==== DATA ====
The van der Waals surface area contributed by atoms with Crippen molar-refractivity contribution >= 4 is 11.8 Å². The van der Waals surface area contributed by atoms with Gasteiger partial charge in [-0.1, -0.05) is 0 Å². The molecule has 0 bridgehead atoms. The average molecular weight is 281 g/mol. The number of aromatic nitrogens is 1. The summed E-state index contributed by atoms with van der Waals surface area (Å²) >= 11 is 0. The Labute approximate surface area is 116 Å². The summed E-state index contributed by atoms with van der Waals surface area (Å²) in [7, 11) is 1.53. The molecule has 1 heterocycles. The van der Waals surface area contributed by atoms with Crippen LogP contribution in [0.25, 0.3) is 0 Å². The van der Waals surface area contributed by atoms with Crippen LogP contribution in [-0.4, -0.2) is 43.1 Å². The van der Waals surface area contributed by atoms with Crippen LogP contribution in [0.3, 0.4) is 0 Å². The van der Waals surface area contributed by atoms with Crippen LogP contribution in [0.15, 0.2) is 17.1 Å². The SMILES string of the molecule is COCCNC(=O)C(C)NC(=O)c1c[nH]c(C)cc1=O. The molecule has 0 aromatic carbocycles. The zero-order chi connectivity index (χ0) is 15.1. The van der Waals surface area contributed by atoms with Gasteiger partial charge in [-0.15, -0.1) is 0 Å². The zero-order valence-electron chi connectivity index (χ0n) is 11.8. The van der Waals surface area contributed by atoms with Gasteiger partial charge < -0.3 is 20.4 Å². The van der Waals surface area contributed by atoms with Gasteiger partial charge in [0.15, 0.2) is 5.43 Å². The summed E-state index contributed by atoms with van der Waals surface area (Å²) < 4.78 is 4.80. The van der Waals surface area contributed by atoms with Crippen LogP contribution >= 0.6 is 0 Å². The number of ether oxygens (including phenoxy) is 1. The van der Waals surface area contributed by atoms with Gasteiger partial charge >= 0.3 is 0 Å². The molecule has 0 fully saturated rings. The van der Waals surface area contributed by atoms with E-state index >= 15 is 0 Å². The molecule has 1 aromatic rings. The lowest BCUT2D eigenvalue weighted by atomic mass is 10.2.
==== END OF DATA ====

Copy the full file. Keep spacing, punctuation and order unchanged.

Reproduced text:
The van der Waals surface area contributed by atoms with Crippen molar-refractivity contribution >= 4 is 11.8 Å². The van der Waals surface area contributed by atoms with Gasteiger partial charge in [-0.1, -0.05) is 0 Å². The molecule has 0 bridgehead atoms. The average molecular weight is 281 g/mol. The number of aromatic nitrogens is 1. The summed E-state index contributed by atoms with van der Waals surface area (Å²) >= 11 is 0. The Labute approximate surface area is 116 Å². The summed E-state index contributed by atoms with van der Waals surface area (Å²) in [7, 11) is 1.53. The molecule has 1 heterocycles. The van der Waals surface area contributed by atoms with Crippen LogP contribution in [0.25, 0.3) is 0 Å². The van der Waals surface area contributed by atoms with Crippen LogP contribution in [-0.4, -0.2) is 43.1 Å². The van der Waals surface area contributed by atoms with Crippen LogP contribution in [0.3, 0.4) is 0 Å². The van der Waals surface area contributed by atoms with Crippen LogP contribution in [0.15, 0.2) is 17.1 Å². The SMILES string of the molecule is COCCNC(=O)C(C)NC(=O)c1c[nH]c(C)cc1=O. The molecule has 0 aromatic carbocycles. The zero-order chi connectivity index (χ0) is 15.1. The van der Waals surface area contributed by atoms with Gasteiger partial charge in [-0.15, -0.1) is 0 Å². The zero-order valence-electron chi connectivity index (χ0n) is 11.8. The van der Waals surface area contributed by atoms with Gasteiger partial charge < -0.3 is 20.4 Å². The van der Waals surface area contributed by atoms with Gasteiger partial charge in [0.15, 0.2) is 5.43 Å². The summed E-state index contributed by atoms with van der Waals surface area (Å²) < 4.78 is 4.80. The van der Waals surface area contributed by atoms with Crippen LogP contribution >= 0.6 is 0 Å². The number of ether oxygens (including phenoxy) is 1. The van der Waals surface area contributed by atoms with Gasteiger partial charge >= 0.3 is 0 Å². The molecule has 0 fully saturated rings. The van der Waals surface area contributed by atoms with E-state index >= 15 is 0 Å². The molecule has 1 aromatic rings. The lowest BCUT2D eigenvalue weighted by atomic mass is 10.2.